A major credit ratings agency downgraded the University of Alaska’s credit rating Wednesday and called the 41% state funding cut the university system faces “unprecedented.”
Moody’s Investors Service downgraded UA’s rating by multiple grades for general revenue bonds and lease revenue bonds, and the outlook for both is negative, the agency said in a report.
The downgrades reflect “the severity and magnitude of the financial challenges confronting University of Alaska” if Gov. Mike Dunleavy’s budget vetoes stand, Moody’s said.
In dire language, the report warned that UA’s position has been “materially impaired by this funding reduction." Moody’s expects a multiyear negative impact on enrollment as well as on the “competitive position” of UA’s research enterprise.
“With this unprecedented single year cut in state appropriations, there is a high likelihood of a material reduction in the university’s liquidity over the next year as it uses cash to fund programs pending restructuring of operations, and for the associate costs of that restructuring,” the report said.
The downgrade is a direct result of the state’s budget cut, UA President Jim Johnsen said in an emailed statement Wednesday afternoon.
“Today’s news just amplifies the impact of the state’s funding cut — Moody’s downgrade harms our ability to bond or borrow money at favorable interest rates and to be viewed as financially stable," he said.
UA, which includes three separately accredited universities in Anchorage, Fairbanks and Juneau, faces a loss of about $135 million in state funding this year. Dunleavy vetoed an unprecedented $130 million in funding for the university system atop a $5 million cut approved by the state Legislature. In total, that’s about a 41% cut to state funding and roughly 17% of its total budget.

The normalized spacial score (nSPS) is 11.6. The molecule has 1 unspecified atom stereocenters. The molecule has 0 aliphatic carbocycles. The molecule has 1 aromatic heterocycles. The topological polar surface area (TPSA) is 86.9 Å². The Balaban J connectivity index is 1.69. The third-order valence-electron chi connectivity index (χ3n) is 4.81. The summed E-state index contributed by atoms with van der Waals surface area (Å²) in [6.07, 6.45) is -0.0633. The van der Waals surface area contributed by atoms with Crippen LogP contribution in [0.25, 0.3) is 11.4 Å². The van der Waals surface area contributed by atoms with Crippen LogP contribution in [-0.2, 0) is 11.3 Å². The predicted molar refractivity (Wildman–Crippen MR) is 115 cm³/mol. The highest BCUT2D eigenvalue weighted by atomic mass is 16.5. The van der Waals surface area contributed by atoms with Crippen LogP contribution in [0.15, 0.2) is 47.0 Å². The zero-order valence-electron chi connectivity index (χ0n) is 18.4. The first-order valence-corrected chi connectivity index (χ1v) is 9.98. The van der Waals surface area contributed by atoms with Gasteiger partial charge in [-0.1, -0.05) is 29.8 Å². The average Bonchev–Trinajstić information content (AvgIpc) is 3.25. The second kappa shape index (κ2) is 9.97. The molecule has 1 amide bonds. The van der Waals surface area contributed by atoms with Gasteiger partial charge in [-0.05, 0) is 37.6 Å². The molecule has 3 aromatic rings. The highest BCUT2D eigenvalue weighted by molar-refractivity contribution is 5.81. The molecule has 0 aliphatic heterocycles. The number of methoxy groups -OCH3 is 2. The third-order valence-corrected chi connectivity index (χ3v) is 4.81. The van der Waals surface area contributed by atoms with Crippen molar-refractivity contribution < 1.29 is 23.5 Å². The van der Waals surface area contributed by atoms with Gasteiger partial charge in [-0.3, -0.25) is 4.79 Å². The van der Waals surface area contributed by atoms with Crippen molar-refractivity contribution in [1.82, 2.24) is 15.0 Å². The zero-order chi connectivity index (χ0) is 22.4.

Moody’s downgraded UA’s general revenue bonds three notches, from A1 to Baa1, and downgraded its lease revenue bonds four notches, from A2 to Baa3. UA currently has financial indebtedness on several buildings. Ratings such as those from Moody’s gauge an entity’s creditworthiness.
Downgrading ratings by several notches at once is “not a frequent event,” Moody’s analyst Diane Viacava said in an interview Wednesday afternoon. She called the rating action on UA “extremely significant” for a university system with a high reliance on state funding.
Such a large state budget cut "is providing them a major blow to operations, requiring them to stop and think and look seriously at how they need to position themselves within the state to function at this type of revenue level,” Viacava said.
Demonstrated ability to quickly and sustainably respond to funding cuts without depleting liquidity could return UA’s outlook to stable, Moody’s report said.
Another major agency, S&P Global Ratings, put UA on watch with “negative implications” in a report issued July 9, the day before the Legislature’s effort to override Dunleavy’s vetoes failed.
“In our opinion, if the governor’s veto passes, the system will face significant operating pressures in fiscal 2020, which would likely require material expense cuts,” S&P’s report said.
The UA Board of Regents on Monday postponed a vote on whether to declare a financial emergency for the system.